“FAO’s actions are underpinned by incentives for the use of sustainable and environmentally sound technologies, proper management of water and land resources, strengthening of innovation and research, reduction of risks, experience sharing, and capacity building,” says Dr. Faye.

Harnessing technology for agricultural development is the vocation of African policymakers. Thus, according to Mr. DIOP advisor to the Senegalese Head of State, “Africa needs to rethink the agricultural sector in order to not only meet the challenge of food security but also address the nutritional problems of children and women, and especially supply agricultural products to the industrial sector. The development of the processing industry should be a key objective for the transformation of economies, as the technology enabling to create seed varieties that meet nutritional needs is within easy reach.”  This is what urged Dr. Diop, mayor of the commune of Sandiara (Senegal), to set up an agropole that can partly supply agricultural product to the industrial pole located in the same area.

Although ensuring food security is one of the most urgent needs, agricultural investments should not be limited to subsistence crops. The development of other agricultural value chains would enable the eradication of poverty by increasing sources of income. Flower-growing is indeed considered as an emerging agricultural sector in Ethiopia, Kenya, South Africa, Zambia, Uganda, Tanzania, and Malawi. Dr. MENGISTIE’s findings showed that “Ethiopia identified the flower-growing industry as one of the sectors that can allow it to achieve the ambitious GTP (Growth and Transformation Plan) goals, with the political support and incentives from the government. This sector experienced a great expansion and contributed significantly to the economic growth and the creation of employment opportunities,” he said. However, according to him, “if Ethiopia wants to gradually enter the flower market and create more decent jobs, it should necessarily take up the sustainability (use of water resources, pesticides, health and safety of workers, and wages), environment (waste management, water use) challenges and, apply strictness in the enforcement of laws on the use of certain types of chemical fertilizers. This would help not only help the country to maintain the sustainability of its agriculture but also to meet the requirements of Africa 2063 Agenda, and to contribute to the achievement of the Sustainable Development Goals by 2030.”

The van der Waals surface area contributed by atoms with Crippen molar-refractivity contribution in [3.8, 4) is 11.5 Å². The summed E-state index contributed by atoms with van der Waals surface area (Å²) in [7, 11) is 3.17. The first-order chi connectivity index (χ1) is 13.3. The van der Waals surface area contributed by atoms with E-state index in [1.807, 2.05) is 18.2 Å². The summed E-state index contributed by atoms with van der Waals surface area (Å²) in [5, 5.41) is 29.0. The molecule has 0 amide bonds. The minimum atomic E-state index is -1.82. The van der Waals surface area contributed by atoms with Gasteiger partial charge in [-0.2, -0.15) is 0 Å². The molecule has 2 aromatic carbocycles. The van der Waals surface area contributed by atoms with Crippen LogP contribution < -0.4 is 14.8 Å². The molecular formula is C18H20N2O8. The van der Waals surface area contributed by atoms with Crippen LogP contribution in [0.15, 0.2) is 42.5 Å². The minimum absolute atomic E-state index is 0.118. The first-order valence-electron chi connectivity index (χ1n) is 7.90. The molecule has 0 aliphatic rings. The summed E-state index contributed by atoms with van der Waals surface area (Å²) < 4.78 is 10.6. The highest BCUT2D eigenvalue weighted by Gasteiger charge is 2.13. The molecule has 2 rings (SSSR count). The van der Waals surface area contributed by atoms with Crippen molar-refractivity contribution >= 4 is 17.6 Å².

Building the capacity of farm operators and training young people and women in order to increase their autonomy and resilience is also essential in the interventions of public and private institutions. “FAO is carrying out several actions aimed at knowledge and experiences sharing among actors and countries and capacity building throughout the implementation of social safety net programs”, according to Dr. FAYE. These efforts are also complemented by AfDB actions on risk insurance for producers.

According to Dr. DIOP, “The capacity-building and training programs will enable African economic operators and youth to gain technical skills which are key to the development of entrepreneurship in the agricultural sector and therefore to the continent’s eradication of youth unemployment and poverty”. He is the one who creates a technical agricultural school in his commune and he strongly encourages the creation of technical and vocational training schools to provide young Africans with relevant training in agricultural and agribusiness trades.

The discussions resulted in important recommendations for the transformation of agriculture across the continent, including the urgent need to improve research and development (R&D) and Action-Research in Africa, to enhance the agricultural statistics collection system and the capitalization of actors’ experiences.

The high-level round table was organized as part of the series of seminars on the development of the African Institute for Economic Development and Planning (IDEP) and contributed to the reflection on ways and means for agricultural development, food sovereignty and structural transformation of economies in Africa.

For more information, visit www.unidep.org or contact a.sanghare@unidep.org